Vasectomy is the division of the vas deferens on each side in the scrotum, thus preventing the movement of spermatozoa from the testicles to the prostate area, where it is normally added to prostate secretions at the time of ejaculation. It is a surgical procedure, and is conducted under local anaesthesia in our minor operations room, with a doctor and a nurse attending. The vasectomy procedure takes about 30 minutes to perform, after which the patient may return home.
Vasectomy should only be considered by those couples whose family is complete. It is meant to be a permanent (sterilizing) procedure. Microsurgical reversal of vasectomy has a variable rate of achieving pregnancy, around 60%. Patients considering vasectomy should carefully consider the implications of no longer being able to father children, in the context of many possible future events such as the death of a partner or existing children or perhaps an unforseen relationship breakdown.
The procedure is a relatively straightforward one. Complications of vasectomy are uncommon (see vasectomy risks) but may include bleeding and infection early, or persisting ache in the scrotum later, called orchalgia, which usually settles within 3 months. Normal after-effects include some scrotal swelling with bruising, and pain. Patients should rest on the day after the procedure and a few days of light activity is suggested.
Patients are not considered sterile until a semen analysis is conducted 4 months following the vasectomy. Once this has occured and a clearance has been given by the doctor other (existing) forms of contraception may be ceased. It is important to continue contraception until the final clearance is given 4 months postoperatively.
I have read the above information and the attached PDF fact sheet (see below). The nature, purpose and procedure of vasectomy has been explained to me by Dr Valentine. I acknowledge that vasectomy should be approached as an irreversible procedure, agree to have sperm tests 4 months following the procedure, and use alternative contraception until advised by Dr Valentine that it is safe to cease.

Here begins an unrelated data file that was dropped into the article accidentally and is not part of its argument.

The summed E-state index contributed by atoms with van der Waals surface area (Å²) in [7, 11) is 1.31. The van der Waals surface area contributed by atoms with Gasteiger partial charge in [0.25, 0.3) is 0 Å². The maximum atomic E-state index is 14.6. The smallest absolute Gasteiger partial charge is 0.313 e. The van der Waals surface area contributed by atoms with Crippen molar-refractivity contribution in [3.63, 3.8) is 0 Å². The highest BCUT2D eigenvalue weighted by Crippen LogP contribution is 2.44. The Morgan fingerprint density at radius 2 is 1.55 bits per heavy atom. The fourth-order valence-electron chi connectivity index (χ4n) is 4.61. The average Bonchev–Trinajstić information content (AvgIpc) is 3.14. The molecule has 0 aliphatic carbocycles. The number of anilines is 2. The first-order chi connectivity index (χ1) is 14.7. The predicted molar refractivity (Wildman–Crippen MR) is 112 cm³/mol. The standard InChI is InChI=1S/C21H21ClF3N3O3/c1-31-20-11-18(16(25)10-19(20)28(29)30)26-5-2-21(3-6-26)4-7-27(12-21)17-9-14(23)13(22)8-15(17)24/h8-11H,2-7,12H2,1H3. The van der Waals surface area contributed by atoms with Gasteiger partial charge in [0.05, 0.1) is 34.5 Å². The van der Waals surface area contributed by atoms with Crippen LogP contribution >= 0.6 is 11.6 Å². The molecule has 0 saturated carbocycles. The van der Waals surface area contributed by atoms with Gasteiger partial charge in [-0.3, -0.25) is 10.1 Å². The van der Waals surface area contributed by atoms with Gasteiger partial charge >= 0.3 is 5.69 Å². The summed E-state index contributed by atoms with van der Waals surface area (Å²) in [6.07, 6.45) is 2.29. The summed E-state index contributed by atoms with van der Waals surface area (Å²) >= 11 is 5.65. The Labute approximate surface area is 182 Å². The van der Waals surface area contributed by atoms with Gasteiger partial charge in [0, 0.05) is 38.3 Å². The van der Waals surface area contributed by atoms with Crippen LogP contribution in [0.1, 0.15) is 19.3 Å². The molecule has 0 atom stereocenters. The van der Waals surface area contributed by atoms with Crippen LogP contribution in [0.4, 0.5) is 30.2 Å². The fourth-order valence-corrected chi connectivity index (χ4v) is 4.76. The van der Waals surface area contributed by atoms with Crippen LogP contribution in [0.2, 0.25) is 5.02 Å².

I/we agree to proceed with the male sterilization by vasectomy.
As you would be aware Australia is currently in the midst of the Coronavirus (COVID-19) pandemic. As a result medical and surgical resources in both public and private hospitals are currently being redirected to deal with a potential for large numbers of infected and seriously unwell patients.
Whilst the risk of serious complication following vasectomy is very low, there is a small chance that, should a complication occur (such as serious infection or large haematoma), hospital treatment may be required. Should this occur during the COVID-19 pandemic patients need to be aware that this may increase their risk of contracting COVID-19 and suffering its potential complications (including death). They should also be aware that, over this period, there may be a reduced availability of specialised medical, surgical, and intensive care services.
As a result patients need to be aware and accepting that undergoing an elective vasectomy during the COVID-19 pandemic may carry a higher risk of poor outcome in the unlikely event that, should a complication occur, hospital treatment is required.
I have read and understood the added information above.
I/we agree to proceed with male sterilisation by vasectomy.
Call (07) 5526 4444 to book an appointment or for any vasectomy enquiries.